Writer-director: Kleber Mendonca Filho
Cast: Sonia Braga, Julia Bernat, Humberto Carrao, Paula De Renor, Maeve Jinkings
140min | Drama | Brazil
Brazilian writer and director Kleber Mendonca Filho rose to fame with his debut Neighbouring Sounds. His second feature is a feisty character study that again takes place in a Recife apartment building and stars the famous Brazilian actress Sonia Braga.
Clara is an elegant and single-minded woman (Braga) and the only resident left in an upmarket seaside apartment in the coastal town in North Eastern Brazil. In flashback we see her surrounded by an extended family celebrating her recovery from breast cancer and madly in love with her husband, who has long since died. The developers want her out that they can refurbish the block and offer an attractive price. But Clare has no intention of leaving.
THE GIRL FOR RECIFE feels like a classic throw-back to boom times of the ’70s and there are faint echoes of Sebastian Lelio’s Santiago-set Gloria to this light-footed family drama. Intimate in scale and languorous in pacing, the story is driven forward by the verve and charisma of Braga’s prima donna performance – in the best possible way. Clara is a retired journalist and still firing on all cylinders when she comes up against a young and hungry developer, Diego (Humberto Carrao), who has plans to make some money out of the building, offering her well in excess of the market price but Clara is a lady not for moving as her home means everything to her with its nostalgic links to the past. She has clearly not lost her mojo where men are concerned and this is shown in rather awkward scenes where she seduces a much younger man and also manages to meet someone of her own age in a nightclub.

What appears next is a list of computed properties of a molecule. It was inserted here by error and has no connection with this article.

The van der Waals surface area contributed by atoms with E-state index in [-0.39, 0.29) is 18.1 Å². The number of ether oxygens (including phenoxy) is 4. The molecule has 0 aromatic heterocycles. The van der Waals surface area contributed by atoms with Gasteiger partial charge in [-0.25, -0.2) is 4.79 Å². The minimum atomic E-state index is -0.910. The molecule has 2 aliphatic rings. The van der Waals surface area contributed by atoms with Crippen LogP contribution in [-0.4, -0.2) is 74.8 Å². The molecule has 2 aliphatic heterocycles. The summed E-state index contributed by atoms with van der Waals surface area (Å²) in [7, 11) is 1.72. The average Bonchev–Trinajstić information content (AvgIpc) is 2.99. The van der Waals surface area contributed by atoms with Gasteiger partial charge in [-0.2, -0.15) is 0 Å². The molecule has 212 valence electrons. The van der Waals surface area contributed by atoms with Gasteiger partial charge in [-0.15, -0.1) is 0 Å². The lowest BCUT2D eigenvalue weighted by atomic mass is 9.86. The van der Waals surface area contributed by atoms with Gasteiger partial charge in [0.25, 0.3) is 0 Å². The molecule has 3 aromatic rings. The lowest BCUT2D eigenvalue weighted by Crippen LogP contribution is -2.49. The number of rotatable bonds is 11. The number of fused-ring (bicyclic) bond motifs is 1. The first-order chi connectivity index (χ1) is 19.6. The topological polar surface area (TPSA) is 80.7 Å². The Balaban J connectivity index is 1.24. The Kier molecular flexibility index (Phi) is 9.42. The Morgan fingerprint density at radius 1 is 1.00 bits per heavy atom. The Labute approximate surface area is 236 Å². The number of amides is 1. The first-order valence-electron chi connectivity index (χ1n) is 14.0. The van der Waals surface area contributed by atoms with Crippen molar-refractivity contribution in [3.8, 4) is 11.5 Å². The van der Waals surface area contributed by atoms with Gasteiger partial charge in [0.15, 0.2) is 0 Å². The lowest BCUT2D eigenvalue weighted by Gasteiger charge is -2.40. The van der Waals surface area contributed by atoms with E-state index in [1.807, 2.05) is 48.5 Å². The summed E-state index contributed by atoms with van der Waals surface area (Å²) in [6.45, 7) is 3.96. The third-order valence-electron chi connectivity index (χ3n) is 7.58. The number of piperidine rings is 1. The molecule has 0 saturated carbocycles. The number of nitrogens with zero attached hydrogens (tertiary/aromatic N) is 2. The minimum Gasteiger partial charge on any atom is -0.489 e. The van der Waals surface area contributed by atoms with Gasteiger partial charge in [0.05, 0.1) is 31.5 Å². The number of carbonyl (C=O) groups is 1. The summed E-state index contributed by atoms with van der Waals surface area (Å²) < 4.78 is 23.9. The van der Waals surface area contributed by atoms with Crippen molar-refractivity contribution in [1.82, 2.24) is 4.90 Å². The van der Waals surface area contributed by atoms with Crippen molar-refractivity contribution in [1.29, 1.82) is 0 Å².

Once can’t help feeling the director is slightly in awe of Braga’s Clara (and Braga herself) as she hold centre stage in every scene sometimes misjudging the extent of her popularity and considerable craftiness. Meanwhile, she continues to fight the last stand against the developers with the support of her longterm cleaning woman in scenes that not only give Diego a run for his money but also seemingly the Brazilian government. AQUARIUS is a watchable and more gently amusing than Filho’s ambitious Sounds, but nevertheless serious in its message, although overlong in its running time. MT
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